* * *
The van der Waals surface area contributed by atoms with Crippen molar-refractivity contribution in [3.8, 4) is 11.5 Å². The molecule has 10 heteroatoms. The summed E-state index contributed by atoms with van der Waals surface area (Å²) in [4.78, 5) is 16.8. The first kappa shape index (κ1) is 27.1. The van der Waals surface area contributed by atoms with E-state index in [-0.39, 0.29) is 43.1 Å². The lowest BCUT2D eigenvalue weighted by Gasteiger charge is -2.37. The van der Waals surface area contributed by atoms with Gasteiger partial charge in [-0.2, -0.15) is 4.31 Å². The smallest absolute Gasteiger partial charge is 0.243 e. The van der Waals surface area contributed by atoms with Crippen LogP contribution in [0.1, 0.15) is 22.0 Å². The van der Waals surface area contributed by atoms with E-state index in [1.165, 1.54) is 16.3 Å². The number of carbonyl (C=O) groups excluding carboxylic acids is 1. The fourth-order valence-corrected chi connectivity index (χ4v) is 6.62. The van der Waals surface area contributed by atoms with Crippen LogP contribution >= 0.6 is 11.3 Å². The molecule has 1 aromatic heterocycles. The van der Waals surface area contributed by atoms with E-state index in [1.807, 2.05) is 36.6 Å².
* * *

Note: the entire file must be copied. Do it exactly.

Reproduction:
The van der Waals surface area contributed by atoms with Crippen molar-refractivity contribution in [3.8, 4) is 11.5 Å². The molecule has 10 heteroatoms. The summed E-state index contributed by atoms with van der Waals surface area (Å²) in [4.78, 5) is 16.8. The first kappa shape index (κ1) is 27.1. The van der Waals surface area contributed by atoms with E-state index in [-0.39, 0.29) is 43.1 Å². The lowest BCUT2D eigenvalue weighted by Gasteiger charge is -2.37. The van der Waals surface area contributed by atoms with Gasteiger partial charge in [-0.2, -0.15) is 4.31 Å². The smallest absolute Gasteiger partial charge is 0.243 e. The van der Waals surface area contributed by atoms with Crippen LogP contribution in [0.1, 0.15) is 22.0 Å². The van der Waals surface area contributed by atoms with E-state index in [1.165, 1.54) is 16.3 Å². The number of carbonyl (C=O) groups excluding carboxylic acids is 1. The fourth-order valence-corrected chi connectivity index (χ4v) is 6.62. The van der Waals surface area contributed by atoms with Crippen LogP contribution >= 0.6 is 11.3 Å². The molecule has 1 aromatic heterocycles. The van der Waals surface area contributed by atoms with E-state index in [1.807, 2.05) is 36.6 Å².